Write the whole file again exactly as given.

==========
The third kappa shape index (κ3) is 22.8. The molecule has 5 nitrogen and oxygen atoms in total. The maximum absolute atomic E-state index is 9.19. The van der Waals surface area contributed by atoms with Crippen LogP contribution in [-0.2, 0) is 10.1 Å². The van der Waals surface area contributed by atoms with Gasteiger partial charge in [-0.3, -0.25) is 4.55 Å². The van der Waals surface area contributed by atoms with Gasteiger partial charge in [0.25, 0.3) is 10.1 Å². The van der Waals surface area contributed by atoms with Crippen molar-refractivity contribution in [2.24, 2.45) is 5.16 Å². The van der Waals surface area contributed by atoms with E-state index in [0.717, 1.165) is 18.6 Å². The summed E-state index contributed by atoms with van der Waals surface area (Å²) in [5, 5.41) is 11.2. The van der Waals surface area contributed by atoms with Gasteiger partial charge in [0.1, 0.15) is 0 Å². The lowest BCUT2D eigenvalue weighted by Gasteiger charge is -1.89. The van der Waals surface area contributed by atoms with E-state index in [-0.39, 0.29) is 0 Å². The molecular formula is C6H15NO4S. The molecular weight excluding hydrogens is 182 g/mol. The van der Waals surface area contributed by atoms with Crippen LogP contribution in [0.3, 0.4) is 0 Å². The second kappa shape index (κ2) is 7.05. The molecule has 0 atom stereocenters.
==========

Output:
The third kappa shape index (κ3) is 22.8. The molecule has 5 nitrogen and oxygen atoms in total. The maximum absolute atomic E-state index is 9.19. The van der Waals surface area contributed by atoms with Crippen LogP contribution in [-0.2, 0) is 10.1 Å². The van der Waals surface area contributed by atoms with Gasteiger partial charge in [-0.3, -0.25) is 4.55 Å². The van der Waals surface area contributed by atoms with Gasteiger partial charge in [0.25, 0.3) is 10.1 Å². The van der Waals surface area contributed by atoms with Crippen molar-refractivity contribution in [2.24, 2.45) is 5.16 Å². The van der Waals surface area contributed by atoms with E-state index in [0.717, 1.165) is 18.6 Å². The summed E-state index contributed by atoms with van der Waals surface area (Å²) in [5, 5.41) is 11.2. The van der Waals surface area contributed by atoms with Gasteiger partial charge in [0.1, 0.15) is 0 Å². The lowest BCUT2D eigenvalue weighted by Gasteiger charge is -1.89. The van der Waals surface area contributed by atoms with E-state index in [-0.39, 0.29) is 0 Å². The molecular formula is C6H15NO4S. The molecular weight excluding hydrogens is 182 g/mol. The van der Waals surface area contributed by atoms with Crippen LogP contribution in [0.3, 0.4) is 0 Å². The second kappa shape index (κ2) is 7.05. The molecule has 0 atom stereocenters.